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Read the 2017 edition of our annual report, "For the Public Good,” highlighting a selection of recent pro bono work and awards. To watch a video about our partnership with nonprofit organization City Year, Inc. to promote literacy and education across the United States click here.

We actively encourage our lawyers to provide pro bono legal representation and to participate in other charitable, community, educational and professional activities.

Every lawyer has the professional responsibility to provide pro bono services. In 2015 and again in 2016 the firm’s lawyers recorded over 70,000 hours on approved pro bono matters. We work on hundreds of such matters each year. Among other things, we litigate civil rights cases, establish and advise nonprofit organizations, assist such organizations in transactions, and represent indigent persons in consumer, landlord-tenant, and immigration matters. In addition to providing legal assistance directly to individuals who have limited means but substantial civil legal needs, we provide legal counsel and public policy advocacy to help organizations advance their public-service programs, work to advance the rule of law around the world and accept court appointments to provide pro bono counsel. Each year, the firm highlights a selection of recent pro bono work and awards in For the Public Good.

The firm delivers pro bono services in cooperation with dozens of organizations and legal services programs, including the American Civil Liberties Union, Cancer Council of Australia, Chicago Volunteer Legal Services, Children’s Law Center, Consumer Action Law Centre, Habitat for Humanity, Her Justice, International Senior Lawyers Project, Kaleidoscope Human Rights Foundation, Kids in Need of Defense (KIND), Justice Connect, the Lawyers’ Committee for Civil Rights, Lawyers for the Creative Arts, National Immigrant Justice Center, Neighborhood Legal Services Association, Northwest Immigrant Rights Project, Public Counsel, Refugee Legal, St. John’s Legal Centre and Tahirih Justice Center.

Lawyers from across the firm work together to address common problems. One example is our acclaimed Cyber Civil Rights Legal Project, which assists victims of non-consensual pornography. Another example is the collaboration by lawyers in our Australian and U.S. offices in producing a best-practice guide to assessing applications for asylum on the grounds of sexual or gender identity. This guide has been adopted around the world.

The firm also undertakes pro bono impact litigation. As just a few examples, lawyers in our San Francisco and Palo Alto offices won an important victory on behalf of inmates in the California prison system, helping to convince the court that federal oversight of the state system is still necessary. Our lawyers then served as lead counsel in a trial addressing the state’s unconstitutional use of force against mentally ill inmates, secured an order halting that practice, and worked with the state to establish new protocols for the use of force. We have challenged the denial of legal representation to unaccompanied minors in U.S. removal proceedings. A team of Washington, D.C. lawyers secured freedom for an inmate on death row in Texas. The firm recently was named the recipient of the Massachusetts Bar Association’s 2017 Access to Justice Pro Bono Law Firm Award.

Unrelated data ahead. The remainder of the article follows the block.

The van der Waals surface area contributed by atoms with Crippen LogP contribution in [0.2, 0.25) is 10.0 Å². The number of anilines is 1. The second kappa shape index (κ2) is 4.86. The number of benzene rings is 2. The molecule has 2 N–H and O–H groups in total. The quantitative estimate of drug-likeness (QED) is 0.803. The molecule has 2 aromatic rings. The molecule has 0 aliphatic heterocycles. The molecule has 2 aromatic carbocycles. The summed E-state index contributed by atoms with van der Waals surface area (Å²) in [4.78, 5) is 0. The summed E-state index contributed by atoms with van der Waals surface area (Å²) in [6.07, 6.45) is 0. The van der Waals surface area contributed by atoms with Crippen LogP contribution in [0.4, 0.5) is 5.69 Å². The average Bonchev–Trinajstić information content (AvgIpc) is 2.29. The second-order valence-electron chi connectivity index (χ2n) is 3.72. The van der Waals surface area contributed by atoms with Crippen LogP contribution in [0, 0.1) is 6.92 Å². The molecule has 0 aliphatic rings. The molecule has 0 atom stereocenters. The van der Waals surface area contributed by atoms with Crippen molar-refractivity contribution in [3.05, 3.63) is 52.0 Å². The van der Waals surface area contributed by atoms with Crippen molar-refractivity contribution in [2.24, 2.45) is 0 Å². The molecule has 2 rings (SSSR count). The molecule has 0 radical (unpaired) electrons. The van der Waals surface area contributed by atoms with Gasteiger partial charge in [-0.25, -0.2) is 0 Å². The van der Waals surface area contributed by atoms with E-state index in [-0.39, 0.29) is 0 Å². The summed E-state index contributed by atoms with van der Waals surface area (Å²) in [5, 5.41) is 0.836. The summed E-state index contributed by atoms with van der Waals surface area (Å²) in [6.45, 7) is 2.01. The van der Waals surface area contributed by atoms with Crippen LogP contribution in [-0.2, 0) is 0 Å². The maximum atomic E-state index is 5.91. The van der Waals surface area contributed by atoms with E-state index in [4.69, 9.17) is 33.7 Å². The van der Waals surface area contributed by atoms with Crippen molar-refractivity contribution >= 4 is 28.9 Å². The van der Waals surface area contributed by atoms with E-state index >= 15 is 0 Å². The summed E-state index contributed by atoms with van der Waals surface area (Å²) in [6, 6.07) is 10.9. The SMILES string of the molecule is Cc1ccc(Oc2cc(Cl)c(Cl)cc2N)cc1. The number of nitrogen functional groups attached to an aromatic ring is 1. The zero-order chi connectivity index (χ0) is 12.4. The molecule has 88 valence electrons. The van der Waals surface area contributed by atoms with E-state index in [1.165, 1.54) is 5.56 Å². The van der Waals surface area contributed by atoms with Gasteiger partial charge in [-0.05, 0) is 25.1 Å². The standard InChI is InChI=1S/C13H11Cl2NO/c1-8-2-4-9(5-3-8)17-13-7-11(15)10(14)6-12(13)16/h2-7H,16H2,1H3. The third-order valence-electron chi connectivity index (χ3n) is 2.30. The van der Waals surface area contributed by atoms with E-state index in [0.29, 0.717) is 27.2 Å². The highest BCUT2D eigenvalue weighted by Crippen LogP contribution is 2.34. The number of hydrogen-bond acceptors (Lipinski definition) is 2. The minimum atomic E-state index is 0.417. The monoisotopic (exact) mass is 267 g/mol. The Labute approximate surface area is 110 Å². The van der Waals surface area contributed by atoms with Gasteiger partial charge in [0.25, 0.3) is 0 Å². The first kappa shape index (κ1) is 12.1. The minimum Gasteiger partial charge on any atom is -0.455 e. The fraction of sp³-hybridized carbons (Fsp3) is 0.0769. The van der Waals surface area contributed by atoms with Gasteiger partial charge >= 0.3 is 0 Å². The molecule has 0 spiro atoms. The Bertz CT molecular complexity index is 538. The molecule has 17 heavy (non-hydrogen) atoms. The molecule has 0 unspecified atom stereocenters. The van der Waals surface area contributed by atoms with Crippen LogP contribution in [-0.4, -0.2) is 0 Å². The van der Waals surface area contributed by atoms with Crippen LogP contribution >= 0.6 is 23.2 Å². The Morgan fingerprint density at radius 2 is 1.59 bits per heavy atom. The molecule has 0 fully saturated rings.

K&L Gates has underscored its institutional support of pro bono activities in several ways. The firm is a signatory to the Pro Bono Institute’s Law Firm Pro Bono Challenge. K&L Gates treats all hours reasonably recorded on approved pro bono matters as the equivalent of billable hours in determining associate bonus eligibility. A firmwide Pro Bono Committee oversees the firm’s pro bono programs in collaboration with Pro Bono Coordinators in each K&L Gates office. The Pro Bono Committee assesses the effectiveness of the firm’s pro bono efforts and provides leadership to ensure fulfillment of our professional obligations as lawyers.

Beyond pro bono legal representation, our lawyers and staff perform varied public service work in the communities where they live and work. This includes serving as members of governing bodies of educational institutions, youth sports and arts organizations, environmental groups, civic and cultural organizations, and health care and research institutions, as well as social service and community organizations. Additionally, many of our lawyers and staff provide community service through an array of teaching, mentoring and other non-legal programs.